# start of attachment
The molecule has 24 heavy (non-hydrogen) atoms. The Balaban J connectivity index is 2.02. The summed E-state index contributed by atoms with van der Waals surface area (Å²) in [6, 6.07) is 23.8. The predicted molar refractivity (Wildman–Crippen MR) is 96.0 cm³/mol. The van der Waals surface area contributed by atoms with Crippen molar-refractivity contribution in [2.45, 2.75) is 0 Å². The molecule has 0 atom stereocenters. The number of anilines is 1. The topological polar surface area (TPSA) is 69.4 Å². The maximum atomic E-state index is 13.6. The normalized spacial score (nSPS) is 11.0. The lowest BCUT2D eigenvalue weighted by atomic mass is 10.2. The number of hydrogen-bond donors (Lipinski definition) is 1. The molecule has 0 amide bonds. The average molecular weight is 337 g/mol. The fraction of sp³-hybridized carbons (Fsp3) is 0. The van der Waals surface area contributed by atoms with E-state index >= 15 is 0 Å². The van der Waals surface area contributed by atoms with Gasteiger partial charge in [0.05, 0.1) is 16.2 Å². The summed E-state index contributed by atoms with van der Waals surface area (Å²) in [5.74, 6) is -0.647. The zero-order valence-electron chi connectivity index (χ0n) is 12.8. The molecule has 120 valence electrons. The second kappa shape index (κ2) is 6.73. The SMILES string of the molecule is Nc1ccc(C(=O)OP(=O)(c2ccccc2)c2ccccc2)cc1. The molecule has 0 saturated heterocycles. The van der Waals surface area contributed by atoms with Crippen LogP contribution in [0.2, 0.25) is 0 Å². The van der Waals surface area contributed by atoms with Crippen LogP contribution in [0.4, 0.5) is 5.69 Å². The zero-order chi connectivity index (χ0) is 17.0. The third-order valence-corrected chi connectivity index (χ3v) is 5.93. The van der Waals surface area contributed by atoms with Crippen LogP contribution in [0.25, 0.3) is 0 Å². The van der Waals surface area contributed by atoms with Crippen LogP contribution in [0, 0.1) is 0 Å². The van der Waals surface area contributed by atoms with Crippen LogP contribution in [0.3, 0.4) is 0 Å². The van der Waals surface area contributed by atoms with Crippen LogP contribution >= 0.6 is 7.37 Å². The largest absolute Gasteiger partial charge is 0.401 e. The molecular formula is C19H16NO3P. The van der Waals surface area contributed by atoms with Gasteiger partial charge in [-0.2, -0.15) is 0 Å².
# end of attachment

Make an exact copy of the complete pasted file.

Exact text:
The molecule has 24 heavy (non-hydrogen) atoms. The Balaban J connectivity index is 2.02. The summed E-state index contributed by atoms with van der Waals surface area (Å²) in [6, 6.07) is 23.8. The predicted molar refractivity (Wildman–Crippen MR) is 96.0 cm³/mol. The van der Waals surface area contributed by atoms with Crippen molar-refractivity contribution in [2.45, 2.75) is 0 Å². The molecule has 0 atom stereocenters. The number of anilines is 1. The topological polar surface area (TPSA) is 69.4 Å². The maximum atomic E-state index is 13.6. The normalized spacial score (nSPS) is 11.0. The lowest BCUT2D eigenvalue weighted by atomic mass is 10.2. The number of hydrogen-bond donors (Lipinski definition) is 1. The molecule has 0 amide bonds. The average molecular weight is 337 g/mol. The fraction of sp³-hybridized carbons (Fsp3) is 0. The van der Waals surface area contributed by atoms with E-state index >= 15 is 0 Å². The van der Waals surface area contributed by atoms with Gasteiger partial charge in [0.05, 0.1) is 16.2 Å². The summed E-state index contributed by atoms with van der Waals surface area (Å²) in [5.74, 6) is -0.647. The zero-order valence-electron chi connectivity index (χ0n) is 12.8. The molecule has 120 valence electrons. The second kappa shape index (κ2) is 6.73. The SMILES string of the molecule is Nc1ccc(C(=O)OP(=O)(c2ccccc2)c2ccccc2)cc1. The molecule has 0 saturated heterocycles. The van der Waals surface area contributed by atoms with Crippen LogP contribution in [0.2, 0.25) is 0 Å². The van der Waals surface area contributed by atoms with Crippen LogP contribution in [0.4, 0.5) is 5.69 Å². The zero-order chi connectivity index (χ0) is 17.0. The third-order valence-corrected chi connectivity index (χ3v) is 5.93. The van der Waals surface area contributed by atoms with Crippen LogP contribution in [0.25, 0.3) is 0 Å². The van der Waals surface area contributed by atoms with Crippen LogP contribution in [0, 0.1) is 0 Å². The van der Waals surface area contributed by atoms with Crippen LogP contribution in [0.3, 0.4) is 0 Å². The van der Waals surface area contributed by atoms with Crippen LogP contribution >= 0.6 is 7.37 Å². The largest absolute Gasteiger partial charge is 0.401 e. The molecular formula is C19H16NO3P. The van der Waals surface area contributed by atoms with Gasteiger partial charge in [-0.2, -0.15) is 0 Å².